Karen Ryan

The Coast Road

Clo Iar-Chonnacht CICD 188

Reels: The Limerick Lasses / The Gatehouse Maid / The Mountain Top;  Jigs: Kitty's Rambles / Kitty of Oulart / An Rogaire Dubh;  Hornpipes: Plains of Boyle / McGlinchey's / Walsh's;  Polkas: Dan Herlihy's / Tom Billy's;  Air: Sliabh Geal gCua;  Reels: Sally Gardens / Miss McCloud's / Tommy Maguire's;  Jigs: Kiss The Bride / Shandon Bells;  Reels: Mrs Lawrie's / Karen Ryan's;  Jigs: Dr O'Neill's / Saddlle The Pony;  Slip Jigs: The Gathering / Liverpool to London / The New Piano;  Reels: The Swallow's Tail / The Sunny Banks / The London Lasses;  Song: An Draighnean Donn;  Waltz and Reel: Tim O'Leary's / The Rabbit's Burrow;  Jigs: Going to Mass Last Sunday / The Gold Ring / The Battering Ram;  Reels: Galway Reel / The Musical Priest / The Sailor on the Rock.
Cover picture

Clo Iar Chonnacht have a reputation for releasing quality Irish traditional music CDs and this one is no exception.  It's a thoroughly enjoyable recording.  There is a mix of mainly reels and jigs, but with a hornpipe, a couple of polkas, a waltz, a slow air and a song.  There is also a variety of ensembles, duets and some group playing so that the CD gives the impression of listening in to a high quality session.

Fiddle player Karen Ryan is well embedded into the trad Irish scene in London.  A founder member of the London Lasses and Pete Quinn, she teaches, judges and also organises the Return to Camden Festival.  Although from London, Karen Ryan's parents are both from West Ireland and she has inherited the traditions of Connemara from her Mother's side of the family.  Some of the music was recorded on a trip back home with her relatives in Galway.

Her fiddle playing is confident, energetic and expressive and she puts in some interesting twists and turns into the tunes which are mainly well known favourites.  Ryan takes one track on the tin whistle and is also a handy banjo player, though not to the same standard as her fiddling and it sounds as if she has twisted the setting of Shandon Bells to fit more comfortably under her fingers.  Overall there is plenty of evidence of her London heritage in hints of the fierce drive of Danny Meehan mixed with Brian Rooney's creativeness.  The sleeve notes mention the influence of New York's Andy McGann but her tone is quite different to McGann's so it's not so easy to hear him in her playing

The CD starts with a real swing with three duets from fiddle and piano; reels followed by jigs, then hornpipes, showcasing Karen's vigorous fiddle playing and Pete Quinn's excellent accompaniment and the opening track is certainly strong enough to pull anybody into wanting to hear more.  There's a bit of a dip in the next track of polkas which seemed both geographically and musically out of place here.  They just seemed too long and repetitive and just don't have the Sliabh Luachra style to make this a good track.  By contrast, the slow air, the song tune Sliabh Geal cCua, learned from Kerryman Seamus Begley, is beautiful and tender, and not overworked demonstrating Karen's sense of musical integrity.  Karen's Auntie Nancie's song An Draighnean Donn is delicate and captivating.  The CD finished very strongly with a final set of reels from fiddle and piano.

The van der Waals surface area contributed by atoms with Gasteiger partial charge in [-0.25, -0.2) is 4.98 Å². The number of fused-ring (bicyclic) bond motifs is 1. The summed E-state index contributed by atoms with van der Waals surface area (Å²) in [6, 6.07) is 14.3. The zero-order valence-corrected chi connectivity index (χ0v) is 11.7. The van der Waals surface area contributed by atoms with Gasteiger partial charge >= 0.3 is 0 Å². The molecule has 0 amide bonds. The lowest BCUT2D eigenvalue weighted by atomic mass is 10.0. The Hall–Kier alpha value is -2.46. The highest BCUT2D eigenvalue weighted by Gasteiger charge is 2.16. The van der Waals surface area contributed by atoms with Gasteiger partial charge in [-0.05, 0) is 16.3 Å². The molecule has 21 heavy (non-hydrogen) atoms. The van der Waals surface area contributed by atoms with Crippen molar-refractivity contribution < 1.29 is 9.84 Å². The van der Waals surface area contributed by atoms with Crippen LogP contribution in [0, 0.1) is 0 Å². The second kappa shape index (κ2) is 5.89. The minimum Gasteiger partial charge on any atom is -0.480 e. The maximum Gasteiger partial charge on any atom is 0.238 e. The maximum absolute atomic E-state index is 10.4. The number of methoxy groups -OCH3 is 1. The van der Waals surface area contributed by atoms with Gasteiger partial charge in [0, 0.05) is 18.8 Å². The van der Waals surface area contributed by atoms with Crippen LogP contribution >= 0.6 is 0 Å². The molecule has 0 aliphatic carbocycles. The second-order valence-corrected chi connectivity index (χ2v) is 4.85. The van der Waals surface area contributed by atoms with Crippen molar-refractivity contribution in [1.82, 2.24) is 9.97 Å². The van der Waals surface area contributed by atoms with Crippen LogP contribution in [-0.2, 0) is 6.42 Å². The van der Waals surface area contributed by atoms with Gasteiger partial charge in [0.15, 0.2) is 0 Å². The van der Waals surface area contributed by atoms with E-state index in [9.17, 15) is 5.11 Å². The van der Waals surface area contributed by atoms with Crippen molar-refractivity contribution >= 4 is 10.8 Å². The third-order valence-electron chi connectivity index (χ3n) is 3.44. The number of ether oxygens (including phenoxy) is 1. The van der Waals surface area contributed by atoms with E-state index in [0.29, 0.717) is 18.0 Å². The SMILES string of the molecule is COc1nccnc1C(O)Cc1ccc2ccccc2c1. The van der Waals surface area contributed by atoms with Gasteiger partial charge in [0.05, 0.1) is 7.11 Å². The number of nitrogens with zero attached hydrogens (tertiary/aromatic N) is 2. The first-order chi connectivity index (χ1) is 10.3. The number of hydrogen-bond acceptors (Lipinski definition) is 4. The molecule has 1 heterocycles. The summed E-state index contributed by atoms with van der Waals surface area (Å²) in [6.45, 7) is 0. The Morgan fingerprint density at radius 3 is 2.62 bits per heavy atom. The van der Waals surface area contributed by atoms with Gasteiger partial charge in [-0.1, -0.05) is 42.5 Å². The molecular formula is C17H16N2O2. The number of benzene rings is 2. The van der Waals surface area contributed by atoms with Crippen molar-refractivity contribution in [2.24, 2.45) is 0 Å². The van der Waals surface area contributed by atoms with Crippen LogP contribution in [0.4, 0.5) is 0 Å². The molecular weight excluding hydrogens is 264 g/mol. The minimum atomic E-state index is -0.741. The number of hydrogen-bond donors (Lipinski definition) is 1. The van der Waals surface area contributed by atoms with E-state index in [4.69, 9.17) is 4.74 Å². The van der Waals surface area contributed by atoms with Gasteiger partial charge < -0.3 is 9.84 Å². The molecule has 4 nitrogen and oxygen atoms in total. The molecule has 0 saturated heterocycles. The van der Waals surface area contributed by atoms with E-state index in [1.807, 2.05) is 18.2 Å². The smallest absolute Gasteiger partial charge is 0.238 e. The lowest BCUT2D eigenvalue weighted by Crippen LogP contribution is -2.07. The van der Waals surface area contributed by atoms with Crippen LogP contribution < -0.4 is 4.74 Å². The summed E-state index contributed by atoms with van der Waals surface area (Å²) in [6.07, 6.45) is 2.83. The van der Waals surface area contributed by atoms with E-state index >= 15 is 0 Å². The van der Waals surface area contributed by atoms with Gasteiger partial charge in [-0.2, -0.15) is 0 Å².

It is obvious Karen and Pete enjoy the music and have the depth of skill to let the music speak for itself and for the most part the recording is clean and straight, without tricks, too much 'drip', or over arrangement.  There's no sense that the players are stretched or 'performing' to a crowd, the music is always centre stage and is just gorgeous for that.  It takes a lot of sensitivity and understanding to take old tunes like Miss McLeod's (here interestingly titled Miss McCloud's) or The Lady on the Island and make then sound new and vital.  Karen deserves a lot of credit for the way the choice of tunes on this record reinforce the impression that this is a few friends playing for an intimate circle.

The CD is well produced, the piano might be a bit too high in the mix for some and the squeak of fingers on guitar strings is a personal dislike, but these are minor niggles.  The sleeve notes give just enough information about sources and influences to introduce Karen to those who don't know her as a solo player.

Available for Karen's own website or Copperplate, this CD should give pleasure to enthusiasts and casual listeners alike, and there's a lot of depth that will reward repeated listening.

Ken Ricketts & Marya Parker - 5.4.12

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